U. S. NAVAL AIR BASE
SAIPAN, M. I.
JANUARY 31, 1945
SAN FRANCISCO, CALIFORNIA***********
GREETED BY APPLAUSE AND WHISTLES OF NEARLY ONE HUNDRED WOMEN AND NUMBER OF MEN, STREETCAR CONDUCTOR FRANCIS VAN WIE RETURNED TO SAN FRANCISCO FROM LOS ANGELES UNDER POLICE GUARD SUNDAY NIGHT TO FACE BIGAMY CHARGES FOR MARRYING EIGHT AND POSSIBBLY ELEVEN WIVES WITHOUT BENEFIT OF DIVORCE….VAN WIE CAME BACK TO QUOTE FACE THE MUSIC UNQUOTE, BUT ALREADY SYMPATHETIC CITIZENS WERE ORGANIZING “DING-DONG DADDY DEFENSE FUND” SPONSORED BY LOUIS LURI, MILLIONAIRE PALO ALTO REAL ESTATE OPERATOR WHO HAS RETAINED ONE OF THE CITY’S TOP-FLIGHT CRIMINAL LAWYERS FOR THE ARMOROUS STREETCAR CONDUCTOR AND FORMER LION TAMER………………………………………………………………………………………………………………………………
I found the above among my mother’s effects after she died in 2003. The folded paper had yellowed but was in good condition. By the looks of the font, it had come off a kind of teletype machine, printed front and back, containing several domestic stories and news of the war. The excerpt of Mr. Van Wie, an overweight man “on the wrong side of 50”, as one report put it, is recreated here as close to how it actually appears on the document I found, including the ironic wartime typo, “ARMOROUS”. As far as I know, my mother was not victimized by the “Ding Dong Daddy”, though she was living in the Bay area at the time of the scandal. (Van Wie would flirt with ladies on his streetcar, and if vulnerable, propose marriage.) This was not an approach my mother would brook. My father, a pilot during WWII, seeing the dispatch while deployed in the South Pacific, mailed it back to my mother, to share a laugh. According to one article (see site listed below), it was a highly publicized scuttlebutt, picked up widely by the national press as a relief story from the war. Mother decided it was a memento. It came to light he’d married some fifteen women.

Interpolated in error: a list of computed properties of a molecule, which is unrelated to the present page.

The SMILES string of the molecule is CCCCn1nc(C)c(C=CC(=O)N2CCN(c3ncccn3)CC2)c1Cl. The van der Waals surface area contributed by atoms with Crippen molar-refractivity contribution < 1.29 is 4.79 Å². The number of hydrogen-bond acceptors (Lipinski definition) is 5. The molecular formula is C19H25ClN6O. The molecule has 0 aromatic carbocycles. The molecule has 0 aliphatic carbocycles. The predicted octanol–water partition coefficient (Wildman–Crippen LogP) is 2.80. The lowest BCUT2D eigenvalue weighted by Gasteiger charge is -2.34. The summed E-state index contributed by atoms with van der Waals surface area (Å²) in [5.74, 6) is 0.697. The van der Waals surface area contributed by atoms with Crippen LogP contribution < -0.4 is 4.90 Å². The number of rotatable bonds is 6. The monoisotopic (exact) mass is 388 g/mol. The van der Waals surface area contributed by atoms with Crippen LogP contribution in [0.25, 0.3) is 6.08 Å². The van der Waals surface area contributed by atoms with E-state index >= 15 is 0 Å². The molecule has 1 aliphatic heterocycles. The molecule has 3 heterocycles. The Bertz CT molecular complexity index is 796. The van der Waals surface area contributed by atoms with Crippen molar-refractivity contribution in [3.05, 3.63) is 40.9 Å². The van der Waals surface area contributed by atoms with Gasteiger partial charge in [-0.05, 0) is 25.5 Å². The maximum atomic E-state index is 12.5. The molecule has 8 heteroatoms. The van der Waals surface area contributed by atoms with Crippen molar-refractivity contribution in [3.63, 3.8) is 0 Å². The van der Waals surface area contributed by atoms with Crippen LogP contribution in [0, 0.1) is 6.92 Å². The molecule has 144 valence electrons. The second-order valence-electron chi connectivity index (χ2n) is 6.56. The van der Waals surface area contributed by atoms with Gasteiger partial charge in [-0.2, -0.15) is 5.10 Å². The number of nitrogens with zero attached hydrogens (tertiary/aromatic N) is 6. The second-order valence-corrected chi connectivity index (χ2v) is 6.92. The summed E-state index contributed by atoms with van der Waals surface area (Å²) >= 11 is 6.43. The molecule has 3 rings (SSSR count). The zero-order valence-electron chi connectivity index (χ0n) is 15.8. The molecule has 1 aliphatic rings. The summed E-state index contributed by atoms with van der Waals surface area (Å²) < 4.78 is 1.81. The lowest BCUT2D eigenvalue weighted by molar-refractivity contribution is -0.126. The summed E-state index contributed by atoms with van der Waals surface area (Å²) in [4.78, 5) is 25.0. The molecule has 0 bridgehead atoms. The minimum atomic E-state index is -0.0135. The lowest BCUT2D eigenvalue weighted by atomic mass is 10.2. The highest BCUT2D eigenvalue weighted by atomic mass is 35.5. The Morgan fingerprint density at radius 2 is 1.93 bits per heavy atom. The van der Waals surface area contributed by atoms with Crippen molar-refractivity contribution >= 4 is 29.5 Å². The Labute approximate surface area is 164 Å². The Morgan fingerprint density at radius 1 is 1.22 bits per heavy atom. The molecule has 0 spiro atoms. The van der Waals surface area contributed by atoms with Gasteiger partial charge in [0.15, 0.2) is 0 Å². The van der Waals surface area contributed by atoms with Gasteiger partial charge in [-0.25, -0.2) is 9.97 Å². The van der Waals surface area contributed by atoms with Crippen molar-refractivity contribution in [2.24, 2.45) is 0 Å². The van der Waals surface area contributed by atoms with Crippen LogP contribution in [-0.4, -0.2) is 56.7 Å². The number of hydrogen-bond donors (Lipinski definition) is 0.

My father was something of a ding dong daddy himself. From Missouri, he was stationed in San Francisco during the war. When he met my mother he was married. His wife, back in the Midwest, was taking care of their daughter, who would later be my half-sister. I had not been born. My mother, recently divorced, was from a prominent Piedmont family who owned several major businesses in the Bay area. A beautiful, still young society divorcée with a three year old son (one day to be my older brother), meets this 6’5” pilot in a uniform.
When I was just old enough to read and to be left to myself, I was snooping in a box. I came across a newspaper clipping containing a photo of my father with a woman on his arm. The caption read, “Mr. and Mrs. James and Virginia Selby…” I thought it odd as the woman was not my mother. And, anyway, her name was Marjorie. Maybe the reporter had the details wrong and the woman was a cousin, or an acquaintance he was escorting. Further into the article, it mentioned their home as being in St. Joseph, Missouri. In my family history, we had lived in Oakland where I was born, a brief time in Colorado, then Long Boat Key before settling in Kansas by the time I was four. Never in Missouri. This was curious in the way of our family silverware having an “M” monogrammed on the handle. “M” for Marjorie, I had always thought. Somehow, an inner voice, one complicit with my mother, told me to fold up the clipping, return it to the box, push the box back into the bottom of the linen closet. I was a good boy; I didn’t think of it again.